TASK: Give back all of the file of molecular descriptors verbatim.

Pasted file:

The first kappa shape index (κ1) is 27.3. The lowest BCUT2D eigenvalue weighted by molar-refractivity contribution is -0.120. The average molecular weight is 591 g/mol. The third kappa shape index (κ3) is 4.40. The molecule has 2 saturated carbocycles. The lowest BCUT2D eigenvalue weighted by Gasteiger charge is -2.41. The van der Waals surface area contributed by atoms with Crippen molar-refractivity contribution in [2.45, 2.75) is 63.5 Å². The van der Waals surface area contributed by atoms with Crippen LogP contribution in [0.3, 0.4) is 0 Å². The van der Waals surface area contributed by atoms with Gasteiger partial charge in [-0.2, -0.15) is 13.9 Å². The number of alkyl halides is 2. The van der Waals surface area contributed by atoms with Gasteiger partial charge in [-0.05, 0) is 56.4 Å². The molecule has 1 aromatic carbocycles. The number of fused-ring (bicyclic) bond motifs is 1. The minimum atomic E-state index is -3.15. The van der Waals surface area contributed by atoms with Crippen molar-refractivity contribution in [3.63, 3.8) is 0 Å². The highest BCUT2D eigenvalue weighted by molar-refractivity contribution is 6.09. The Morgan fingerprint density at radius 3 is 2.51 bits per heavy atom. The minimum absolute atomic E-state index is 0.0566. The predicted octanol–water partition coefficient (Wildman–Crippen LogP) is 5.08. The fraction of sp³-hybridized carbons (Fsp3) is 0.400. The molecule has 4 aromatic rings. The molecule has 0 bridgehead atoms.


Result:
The first kappa shape index (κ1) is 27.3. The lowest BCUT2D eigenvalue weighted by molar-refractivity contribution is -0.120. The average molecular weight is 591 g/mol. The third kappa shape index (κ3) is 4.40. The molecule has 2 saturated carbocycles. The lowest BCUT2D eigenvalue weighted by Gasteiger charge is -2.41. The van der Waals surface area contributed by atoms with Crippen molar-refractivity contribution in [2.45, 2.75) is 63.5 Å². The van der Waals surface area contributed by atoms with Crippen LogP contribution in [0.3, 0.4) is 0 Å². The van der Waals surface area contributed by atoms with Gasteiger partial charge in [-0.2, -0.15) is 13.9 Å². The number of alkyl halides is 2. The van der Waals surface area contributed by atoms with Gasteiger partial charge in [-0.05, 0) is 56.4 Å². The molecule has 1 aromatic carbocycles. The number of fused-ring (bicyclic) bond motifs is 1. The minimum atomic E-state index is -3.15. The van der Waals surface area contributed by atoms with Crippen molar-refractivity contribution in [3.63, 3.8) is 0 Å². The highest BCUT2D eigenvalue weighted by molar-refractivity contribution is 6.09. The Morgan fingerprint density at radius 3 is 2.51 bits per heavy atom. The minimum absolute atomic E-state index is 0.0566. The predicted octanol–water partition coefficient (Wildman–Crippen LogP) is 5.08. The fraction of sp³-hybridized carbons (Fsp3) is 0.400. The molecule has 4 aromatic rings. The molecule has 0 bridgehead atoms.